It's a sprint, not a marathon, as 'Jogi' presses fast forward to put Germany ahead of the rest

Coach Löw's methods have changed the nature of national side's game to produce a slick machine

Warsaw

Cast your mind back to Euro 96 and an image of Dieter Eilts may appear. The stocky midfielder did not gladden the eye like Jürgen Klinsmann or Karel Poborsky, but for three weeks he was the most important footballer in England. Powerful, disciplined and selfless, Eilts – with the likes of Stefan Kuntz and Oliver Bierhoff – epitomised the character of a footballing nation. And in the end the Germans won.

That nation has changed utterly. The process began to be widely recognised seven years ago, during the Confederations Cup, in which Germany practised hosting the World Cup with a coltish willingness to attack that some of us ascribed to the difference in personality between Klinsmann and, say, the old-school graduate Berti Vogts, who had managed his country to ultimate triumph over the Czechs at Wembley in 1996.

It was a superficial theory. Klinsmann supervised the new philosophy's introduction but its principal architect was Joachim ''Jogi'' Löw, his then assistant and now successor. Löw guided Germany to the European final in 2008. By 2010, having blended in the products of revamped Bundesliga academies, some of whom had become European Under-21 champions, Löw had built a team lively enough to beat England 4-1 in the World Cup, albeit with luck when Frank Lampard's goal was not allowed.

The impression that their best days were to come has survived a build-up to this tournament that included a 5-3 defeat by Switzerland. Mesut Ozil and Sami Khedira – your Germans seldom have names like Dieter these days – have become even brighter stars at Real Madrid. Mario Gomez has supplanted Miroslav Klose and Mats Hummels edged out Per Mertesacker. Thomas Müller is again hinting at top class. And among those unable to command a shirt are Toni Kroos and the lavishly gifted young Mario Gotze.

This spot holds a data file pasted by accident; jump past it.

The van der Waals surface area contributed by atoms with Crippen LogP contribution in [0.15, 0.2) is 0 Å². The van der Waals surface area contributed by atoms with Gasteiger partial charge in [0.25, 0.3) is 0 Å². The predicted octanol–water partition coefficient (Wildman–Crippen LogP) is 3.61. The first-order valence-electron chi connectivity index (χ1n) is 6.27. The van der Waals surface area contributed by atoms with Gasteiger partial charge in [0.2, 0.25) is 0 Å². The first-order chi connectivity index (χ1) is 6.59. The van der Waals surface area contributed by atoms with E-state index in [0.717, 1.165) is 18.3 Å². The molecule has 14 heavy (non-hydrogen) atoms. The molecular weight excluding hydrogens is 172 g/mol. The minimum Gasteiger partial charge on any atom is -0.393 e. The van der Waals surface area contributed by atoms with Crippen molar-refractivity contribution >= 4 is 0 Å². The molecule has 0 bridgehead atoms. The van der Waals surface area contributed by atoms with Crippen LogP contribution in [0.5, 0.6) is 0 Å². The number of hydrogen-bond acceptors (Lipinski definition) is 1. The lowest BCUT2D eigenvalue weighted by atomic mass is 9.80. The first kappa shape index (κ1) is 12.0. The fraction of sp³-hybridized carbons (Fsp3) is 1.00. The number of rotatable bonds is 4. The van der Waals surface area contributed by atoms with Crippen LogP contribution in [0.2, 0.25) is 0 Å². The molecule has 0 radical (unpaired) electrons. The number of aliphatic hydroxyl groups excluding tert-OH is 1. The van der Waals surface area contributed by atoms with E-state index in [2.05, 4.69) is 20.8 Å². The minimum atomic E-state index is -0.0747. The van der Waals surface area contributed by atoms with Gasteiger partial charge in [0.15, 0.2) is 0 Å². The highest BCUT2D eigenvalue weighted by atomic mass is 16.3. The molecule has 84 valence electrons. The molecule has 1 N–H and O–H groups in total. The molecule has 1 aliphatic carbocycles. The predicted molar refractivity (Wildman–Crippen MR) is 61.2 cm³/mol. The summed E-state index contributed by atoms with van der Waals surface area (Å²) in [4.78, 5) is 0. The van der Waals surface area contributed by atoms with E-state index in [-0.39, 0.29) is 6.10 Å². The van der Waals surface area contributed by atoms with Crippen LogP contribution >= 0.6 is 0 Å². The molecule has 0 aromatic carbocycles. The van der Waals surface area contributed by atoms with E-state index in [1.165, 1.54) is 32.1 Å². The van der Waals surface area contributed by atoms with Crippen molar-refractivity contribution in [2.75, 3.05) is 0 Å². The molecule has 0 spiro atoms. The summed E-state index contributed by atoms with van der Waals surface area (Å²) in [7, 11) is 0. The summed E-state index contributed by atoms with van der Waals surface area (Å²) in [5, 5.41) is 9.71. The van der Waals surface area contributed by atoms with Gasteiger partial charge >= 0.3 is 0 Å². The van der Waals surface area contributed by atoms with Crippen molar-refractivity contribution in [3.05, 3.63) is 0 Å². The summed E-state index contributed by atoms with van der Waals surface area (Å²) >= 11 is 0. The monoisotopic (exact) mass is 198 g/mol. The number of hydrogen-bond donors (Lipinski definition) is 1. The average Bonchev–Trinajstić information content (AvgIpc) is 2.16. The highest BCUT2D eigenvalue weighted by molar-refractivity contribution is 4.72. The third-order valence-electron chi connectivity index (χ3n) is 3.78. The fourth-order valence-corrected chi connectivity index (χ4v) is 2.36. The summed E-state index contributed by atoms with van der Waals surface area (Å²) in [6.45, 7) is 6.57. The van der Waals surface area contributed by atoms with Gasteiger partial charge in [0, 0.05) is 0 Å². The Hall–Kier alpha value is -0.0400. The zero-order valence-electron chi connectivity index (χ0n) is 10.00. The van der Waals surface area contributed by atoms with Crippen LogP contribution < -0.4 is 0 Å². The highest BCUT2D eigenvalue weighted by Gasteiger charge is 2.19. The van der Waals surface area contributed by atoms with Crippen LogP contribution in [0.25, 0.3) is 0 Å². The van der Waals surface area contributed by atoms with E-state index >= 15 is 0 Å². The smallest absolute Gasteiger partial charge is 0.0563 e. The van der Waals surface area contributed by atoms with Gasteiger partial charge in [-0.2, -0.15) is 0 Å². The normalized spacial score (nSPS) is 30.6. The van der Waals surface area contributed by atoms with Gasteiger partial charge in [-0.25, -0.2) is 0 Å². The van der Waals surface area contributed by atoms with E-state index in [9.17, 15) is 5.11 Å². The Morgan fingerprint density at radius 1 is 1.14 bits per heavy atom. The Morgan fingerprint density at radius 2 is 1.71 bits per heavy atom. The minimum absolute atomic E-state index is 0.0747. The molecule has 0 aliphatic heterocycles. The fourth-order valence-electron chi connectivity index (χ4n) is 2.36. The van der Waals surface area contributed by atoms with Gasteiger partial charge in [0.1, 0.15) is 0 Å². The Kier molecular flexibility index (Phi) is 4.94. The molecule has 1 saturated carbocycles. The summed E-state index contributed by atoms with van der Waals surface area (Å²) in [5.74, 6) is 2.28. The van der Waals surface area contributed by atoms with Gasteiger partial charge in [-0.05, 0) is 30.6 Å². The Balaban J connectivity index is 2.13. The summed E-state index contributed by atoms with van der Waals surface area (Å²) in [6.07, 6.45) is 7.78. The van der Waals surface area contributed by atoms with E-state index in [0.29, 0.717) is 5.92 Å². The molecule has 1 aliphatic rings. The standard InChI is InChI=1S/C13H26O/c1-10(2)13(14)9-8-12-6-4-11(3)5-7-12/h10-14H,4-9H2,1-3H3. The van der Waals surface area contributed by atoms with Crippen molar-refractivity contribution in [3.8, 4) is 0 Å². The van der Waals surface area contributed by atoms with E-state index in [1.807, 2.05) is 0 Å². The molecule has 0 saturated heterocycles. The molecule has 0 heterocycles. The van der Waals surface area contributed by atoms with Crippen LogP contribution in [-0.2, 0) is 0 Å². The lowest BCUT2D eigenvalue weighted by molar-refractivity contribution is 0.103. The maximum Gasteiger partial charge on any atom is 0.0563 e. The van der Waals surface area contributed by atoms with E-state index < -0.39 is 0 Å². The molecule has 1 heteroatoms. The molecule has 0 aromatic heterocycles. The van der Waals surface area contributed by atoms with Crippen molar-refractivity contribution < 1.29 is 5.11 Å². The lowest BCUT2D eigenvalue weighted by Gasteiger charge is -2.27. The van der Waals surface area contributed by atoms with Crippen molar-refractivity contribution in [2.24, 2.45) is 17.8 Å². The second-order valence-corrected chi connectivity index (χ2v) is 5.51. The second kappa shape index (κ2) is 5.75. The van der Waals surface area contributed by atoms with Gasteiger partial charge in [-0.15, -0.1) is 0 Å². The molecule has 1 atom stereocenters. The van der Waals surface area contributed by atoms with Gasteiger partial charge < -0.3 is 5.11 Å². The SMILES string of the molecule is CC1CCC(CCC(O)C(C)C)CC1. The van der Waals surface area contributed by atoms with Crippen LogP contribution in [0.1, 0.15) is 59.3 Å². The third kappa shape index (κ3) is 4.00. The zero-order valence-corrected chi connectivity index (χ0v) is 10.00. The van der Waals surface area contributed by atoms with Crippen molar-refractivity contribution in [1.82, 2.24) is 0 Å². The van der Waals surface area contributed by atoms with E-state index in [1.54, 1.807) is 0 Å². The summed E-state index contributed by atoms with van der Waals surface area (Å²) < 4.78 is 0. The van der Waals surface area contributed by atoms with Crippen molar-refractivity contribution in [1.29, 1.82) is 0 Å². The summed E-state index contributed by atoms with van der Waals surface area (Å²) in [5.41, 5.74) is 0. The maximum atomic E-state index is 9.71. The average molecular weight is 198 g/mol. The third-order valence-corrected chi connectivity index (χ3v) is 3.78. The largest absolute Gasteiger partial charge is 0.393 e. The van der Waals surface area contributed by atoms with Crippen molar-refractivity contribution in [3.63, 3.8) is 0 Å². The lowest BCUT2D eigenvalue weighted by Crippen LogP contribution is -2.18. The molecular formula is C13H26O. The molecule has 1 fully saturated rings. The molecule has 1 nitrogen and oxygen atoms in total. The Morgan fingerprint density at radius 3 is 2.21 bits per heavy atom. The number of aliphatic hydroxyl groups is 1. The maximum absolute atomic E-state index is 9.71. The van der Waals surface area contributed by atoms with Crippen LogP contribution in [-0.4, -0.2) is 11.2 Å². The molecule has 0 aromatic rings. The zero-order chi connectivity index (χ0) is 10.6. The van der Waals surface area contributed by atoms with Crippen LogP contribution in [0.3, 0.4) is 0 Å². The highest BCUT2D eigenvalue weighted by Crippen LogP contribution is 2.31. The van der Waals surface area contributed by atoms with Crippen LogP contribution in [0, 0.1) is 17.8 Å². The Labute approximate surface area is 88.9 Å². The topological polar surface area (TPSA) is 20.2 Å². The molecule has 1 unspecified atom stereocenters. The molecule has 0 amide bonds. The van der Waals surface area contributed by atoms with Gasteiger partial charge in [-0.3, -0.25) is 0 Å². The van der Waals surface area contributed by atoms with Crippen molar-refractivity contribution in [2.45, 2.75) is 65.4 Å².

There is no equivalent of Eilts. Worthy though he was, the Germans now expect slick passing and movement from everyone between the goalkeeper, Manuel Neuer, and the arch-predator Gomez. Bastian Schweinsteiger, who holds in midfield, is a fine distributor of the ball.

If Spain did not exist, aesthetes would hardly pine as long as Löw and his team were there to lead flair's procession (not that Germany alone have entertained us in this highly enjoyable tournament).

Like many an outstanding coach, the 52-year-old Löw, who returned to Germany to help Klinsmann after a club career that featured Fenerbahce and Austria Vienna among others, often seems to speak in tangents. Until you realise how rigorous a researcher he is.

During the Confederations Cup he responded to a victory by saying how pleased he was that the players had committed so few fouls (no doubt he had analysed the adverse effect of free-kicks conceded), and the other day he willingly answered someone who had asked if he stood by a 2010 description of football as a sport ''defined by a succession of sprints''.

Low said: ''It is like that now, more than ever before. Generally speaking, the tempo of the game has increased. People do an awful lot of running now and the way that has traditionally been interpreted is to say that the team who runs more wins the game. Our analysis, though, has shown that that view is too superficial. Our focus now is on what kind of sprints players make, where they do it, how they do it and in what direction.

''Emotionally speaking, sprints forward have much better connotations than running back. We ran a lot against Switzerland but the runs were all backwards, so they had very negative emotional connotations. If you are going forward, you forget how much you have run and how fast you have done. It doesn't hurt as much to sprint forwards.''

A relish for detail is, of course, only part of Löw. Though fortunate in having been in charge of the national team when the academies bore their first fruit, he has applied brilliant man-management to the task of subjugating egos; that his players like where he is taking them is obvious from the way they perform together.

Maybe qualification requires a point, at most, from tonight's match with Denmark. Then it's onward, upward – and fast forward.

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